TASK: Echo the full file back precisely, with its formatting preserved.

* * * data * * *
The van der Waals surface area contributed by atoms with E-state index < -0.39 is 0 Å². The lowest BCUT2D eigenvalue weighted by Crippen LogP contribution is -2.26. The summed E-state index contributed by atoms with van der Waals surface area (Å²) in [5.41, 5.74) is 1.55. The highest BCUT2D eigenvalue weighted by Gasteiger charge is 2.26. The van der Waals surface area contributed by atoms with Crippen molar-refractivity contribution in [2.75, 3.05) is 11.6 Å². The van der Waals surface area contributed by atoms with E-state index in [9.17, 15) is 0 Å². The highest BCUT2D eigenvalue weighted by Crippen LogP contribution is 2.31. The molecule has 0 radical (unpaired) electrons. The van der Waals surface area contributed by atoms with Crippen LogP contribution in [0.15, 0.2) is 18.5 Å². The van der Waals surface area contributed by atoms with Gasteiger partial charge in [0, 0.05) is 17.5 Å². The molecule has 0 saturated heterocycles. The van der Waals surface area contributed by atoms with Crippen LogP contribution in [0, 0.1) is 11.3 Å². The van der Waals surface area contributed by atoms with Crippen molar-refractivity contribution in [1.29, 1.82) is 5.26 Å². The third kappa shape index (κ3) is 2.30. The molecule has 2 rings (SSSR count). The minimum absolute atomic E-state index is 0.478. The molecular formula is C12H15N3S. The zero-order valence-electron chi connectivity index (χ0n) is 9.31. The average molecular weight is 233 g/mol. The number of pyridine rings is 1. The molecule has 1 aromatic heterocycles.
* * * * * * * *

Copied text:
The van der Waals surface area contributed by atoms with E-state index < -0.39 is 0 Å². The lowest BCUT2D eigenvalue weighted by Crippen LogP contribution is -2.26. The summed E-state index contributed by atoms with van der Waals surface area (Å²) in [5.41, 5.74) is 1.55. The highest BCUT2D eigenvalue weighted by Gasteiger charge is 2.26. The van der Waals surface area contributed by atoms with Crippen molar-refractivity contribution in [2.75, 3.05) is 11.6 Å². The van der Waals surface area contributed by atoms with E-state index in [9.17, 15) is 0 Å². The highest BCUT2D eigenvalue weighted by Crippen LogP contribution is 2.31. The molecule has 0 radical (unpaired) electrons. The van der Waals surface area contributed by atoms with Crippen LogP contribution in [0.15, 0.2) is 18.5 Å². The van der Waals surface area contributed by atoms with Gasteiger partial charge in [0, 0.05) is 17.5 Å². The molecule has 0 saturated heterocycles. The van der Waals surface area contributed by atoms with Crippen LogP contribution in [0, 0.1) is 11.3 Å². The van der Waals surface area contributed by atoms with Crippen molar-refractivity contribution in [1.29, 1.82) is 5.26 Å². The third kappa shape index (κ3) is 2.30. The molecule has 2 rings (SSSR count). The minimum absolute atomic E-state index is 0.478. The molecular formula is C12H15N3S. The zero-order valence-electron chi connectivity index (χ0n) is 9.31. The average molecular weight is 233 g/mol. The number of pyridine rings is 1. The molecule has 1 aromatic heterocycles.